Come on Duluth, pull your socks up!

Looking at Duluth in isolation, it has shrunk by 20 percent since 1960. In real terms, Duluth netted a population loss far greater when viewed in a regional context that accounts for the modest growth rates of Fargo, Rochester and Sioux Falls cited in the article. Had Duluth kept pace with those cities since 1960, Duluth would today have a population of 300,000. A nice sized, comfortable metro city.

Why doesn’t Duluth work?

12 Comments

Jacob Jacobson

about 2 months ago

You have to know something's wrong when Sioux Falls is outpacing an inland Port community with access to world markets via the St. Lawrence Seaway. When I moved to Duluth in 1967, the population was somewhere around 102-thousand folks. Then, U.S. Steel bailed and the community wobbled. Folks were bailing-out like rats from the sinking Paul Tregurtha ore boat. Granted, the steel mill closure was huge, but the leadership of the time seemed to lack imagination and a lack of imagination is poisonous to growth.

Dave Sorensen

about 2 months ago

"Growth for the sake of growth is the ideology of a cancer cell."
- Edward Abbey

Kodiak

about 2 months ago

The poster and the writer are definitely not advocating for growth for growth's sake. There is sustainability in the article writer's argument if you would but see. A half empty city, as Duluth is, with myriad brownfield sites is profligately wasteful especially when natural growth is occurring simultaneously in less optimal places.

secretseasons

about 2 months ago

Maybe I'm misreading it --- is the article author unaware that UMD has a medical school already?

Kodiak

about 2 months ago

The writer argues for a “new” med school to be built in 2023 on the site of the current St. Mary’s Medical Center after the new St. Mary’s opens between East Superior Street and East Second Street and North Fourth Avenue East. There is implied understanding that readers know the University of Minnesota Medical School is currently on the UMD campus.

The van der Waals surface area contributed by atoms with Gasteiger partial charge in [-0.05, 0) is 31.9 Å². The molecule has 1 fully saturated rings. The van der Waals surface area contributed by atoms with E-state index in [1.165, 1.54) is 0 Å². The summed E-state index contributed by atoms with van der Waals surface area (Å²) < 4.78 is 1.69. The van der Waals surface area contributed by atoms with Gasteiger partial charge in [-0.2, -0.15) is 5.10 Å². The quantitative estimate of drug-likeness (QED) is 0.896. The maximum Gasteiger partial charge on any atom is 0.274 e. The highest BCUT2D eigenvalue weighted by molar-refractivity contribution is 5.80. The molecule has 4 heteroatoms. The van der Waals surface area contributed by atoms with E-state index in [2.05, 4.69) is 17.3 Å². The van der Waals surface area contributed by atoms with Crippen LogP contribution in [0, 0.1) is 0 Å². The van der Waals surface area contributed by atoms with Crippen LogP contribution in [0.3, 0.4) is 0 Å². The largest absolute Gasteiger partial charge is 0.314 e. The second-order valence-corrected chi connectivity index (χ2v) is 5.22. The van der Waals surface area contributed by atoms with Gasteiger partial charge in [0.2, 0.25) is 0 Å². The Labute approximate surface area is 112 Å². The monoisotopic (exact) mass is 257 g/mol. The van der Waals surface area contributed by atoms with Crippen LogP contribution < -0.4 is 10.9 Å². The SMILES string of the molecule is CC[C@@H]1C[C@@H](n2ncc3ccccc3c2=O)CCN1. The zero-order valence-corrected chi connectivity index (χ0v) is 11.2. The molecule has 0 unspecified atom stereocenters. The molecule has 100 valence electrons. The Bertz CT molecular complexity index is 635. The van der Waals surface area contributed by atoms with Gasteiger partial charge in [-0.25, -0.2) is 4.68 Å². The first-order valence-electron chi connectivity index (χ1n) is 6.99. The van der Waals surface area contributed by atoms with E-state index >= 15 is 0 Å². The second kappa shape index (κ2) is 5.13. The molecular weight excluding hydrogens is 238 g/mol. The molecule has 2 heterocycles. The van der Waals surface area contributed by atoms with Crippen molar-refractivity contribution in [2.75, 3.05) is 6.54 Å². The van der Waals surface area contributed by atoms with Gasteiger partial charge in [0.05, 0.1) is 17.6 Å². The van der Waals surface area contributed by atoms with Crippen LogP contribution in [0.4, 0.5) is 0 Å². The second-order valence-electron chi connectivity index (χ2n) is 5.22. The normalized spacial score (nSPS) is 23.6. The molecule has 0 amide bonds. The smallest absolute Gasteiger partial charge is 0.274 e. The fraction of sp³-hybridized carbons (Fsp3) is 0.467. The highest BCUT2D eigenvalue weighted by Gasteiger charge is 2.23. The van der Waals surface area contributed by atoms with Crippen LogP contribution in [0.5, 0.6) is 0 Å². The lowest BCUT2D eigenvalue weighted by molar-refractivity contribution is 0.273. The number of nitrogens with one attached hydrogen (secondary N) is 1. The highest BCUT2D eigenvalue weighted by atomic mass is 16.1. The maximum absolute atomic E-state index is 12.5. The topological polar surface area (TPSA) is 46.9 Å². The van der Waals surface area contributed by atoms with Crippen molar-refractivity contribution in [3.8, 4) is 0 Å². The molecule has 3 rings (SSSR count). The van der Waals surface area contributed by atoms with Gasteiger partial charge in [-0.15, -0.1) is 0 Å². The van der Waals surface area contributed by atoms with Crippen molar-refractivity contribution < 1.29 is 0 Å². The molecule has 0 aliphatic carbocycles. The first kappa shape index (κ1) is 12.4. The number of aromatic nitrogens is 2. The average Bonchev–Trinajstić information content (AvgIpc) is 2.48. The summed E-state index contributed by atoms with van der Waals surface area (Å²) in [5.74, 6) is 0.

Karl Schuettler

about 2 months ago

Was this written as bait for me?

1. It's a bit misleading to say "Duluth has 20% of its population since 1960" when all of that loss was in the first 30 years of that 60-year window. The flat trendline since isn't exactly indicative of a robust economy, but the decline is a distant memory.

2. We need to talk about why that population loss happened: Duluth was caught up in one of the greatest economic disruptions of the modern era when the Midwest/Great Lakes manufacturing base collapsed over the second half of the 20th century. Rochester, Sioux Falls, and Fargo saw none of that. They are farm towns, and also either a) the economic centers of their respective states, or b) home to a world-renowned medical institution. Better comparisons for Duluth are places like Flint, Youngstown, Erie, and South Bend: small industrial cities that are within a couple hours of other large markets. Duluth's recent history actually looks pretty decent in that light, though not always for thrilling reasons. (You can find me blathering about this in Saturday Essays on here in the past.)

3. Since the 1980s, Duluth's economy has actually become pretty diverse, largely out of necessity. The article doesn't mention health care, which has become by far the largest employer in the Duluth area. Education is a big employer, and there's a decent base of professional services serving a larger region. Duluth's manufacturing employment is actually relatively low compared to many comparable cities, though advanced manufacturing (requiring somewhat more skilled labor less easily offshored) has been a real area of growth nationally and has been an area of some success locally (e.g., Cirrus, Loll/Epicurian, Frost River). Aviation was an intentional effort to diversify, and while it has obviously taken its lumps during the pandemic, that was nearly impossible to predict and the longer-term prognosis for that industry is not bad. Tourism-related industries don't pay well, granted, but they are growing and have spillover effects on quality of life; that sector has rebounded well from the initial pandemic crash, and I don't see it slowing down. There's some good variety in the local economy.